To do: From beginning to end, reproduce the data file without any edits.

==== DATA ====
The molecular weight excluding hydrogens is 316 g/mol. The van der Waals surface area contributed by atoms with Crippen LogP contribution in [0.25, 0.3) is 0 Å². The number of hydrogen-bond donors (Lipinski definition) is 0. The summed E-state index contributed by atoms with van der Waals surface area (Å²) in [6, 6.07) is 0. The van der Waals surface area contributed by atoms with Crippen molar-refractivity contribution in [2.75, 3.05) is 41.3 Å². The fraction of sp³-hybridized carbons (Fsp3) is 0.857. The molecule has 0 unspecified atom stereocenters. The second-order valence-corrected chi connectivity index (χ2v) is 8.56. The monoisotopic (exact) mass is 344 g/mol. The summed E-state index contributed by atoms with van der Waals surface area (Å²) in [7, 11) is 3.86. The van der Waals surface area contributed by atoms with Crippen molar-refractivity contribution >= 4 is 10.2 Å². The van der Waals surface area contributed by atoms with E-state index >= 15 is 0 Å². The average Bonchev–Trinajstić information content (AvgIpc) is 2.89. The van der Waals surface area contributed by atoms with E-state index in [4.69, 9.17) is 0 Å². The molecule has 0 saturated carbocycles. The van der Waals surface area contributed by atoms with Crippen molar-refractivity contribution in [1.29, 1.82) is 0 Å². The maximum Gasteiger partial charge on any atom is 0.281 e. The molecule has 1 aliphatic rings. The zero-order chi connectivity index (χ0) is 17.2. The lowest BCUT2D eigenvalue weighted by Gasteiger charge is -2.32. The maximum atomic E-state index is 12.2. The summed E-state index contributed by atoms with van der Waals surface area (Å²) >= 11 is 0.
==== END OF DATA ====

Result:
The molecular weight excluding hydrogens is 316 g/mol. The van der Waals surface area contributed by atoms with Crippen LogP contribution in [0.25, 0.3) is 0 Å². The number of hydrogen-bond donors (Lipinski definition) is 0. The summed E-state index contributed by atoms with van der Waals surface area (Å²) in [6, 6.07) is 0. The van der Waals surface area contributed by atoms with Crippen molar-refractivity contribution in [2.75, 3.05) is 41.3 Å². The fraction of sp³-hybridized carbons (Fsp3) is 0.857. The molecule has 0 unspecified atom stereocenters. The second-order valence-corrected chi connectivity index (χ2v) is 8.56. The monoisotopic (exact) mass is 344 g/mol. The summed E-state index contributed by atoms with van der Waals surface area (Å²) in [7, 11) is 3.86. The van der Waals surface area contributed by atoms with Crippen molar-refractivity contribution >= 4 is 10.2 Å². The van der Waals surface area contributed by atoms with E-state index >= 15 is 0 Å². The average Bonchev–Trinajstić information content (AvgIpc) is 2.89. The van der Waals surface area contributed by atoms with E-state index in [4.69, 9.17) is 0 Å². The molecule has 0 saturated carbocycles. The van der Waals surface area contributed by atoms with Crippen molar-refractivity contribution in [1.29, 1.82) is 0 Å². The maximum Gasteiger partial charge on any atom is 0.281 e. The molecule has 1 aliphatic rings. The zero-order chi connectivity index (χ0) is 17.2. The lowest BCUT2D eigenvalue weighted by Gasteiger charge is -2.32. The maximum atomic E-state index is 12.2. The summed E-state index contributed by atoms with van der Waals surface area (Å²) >= 11 is 0.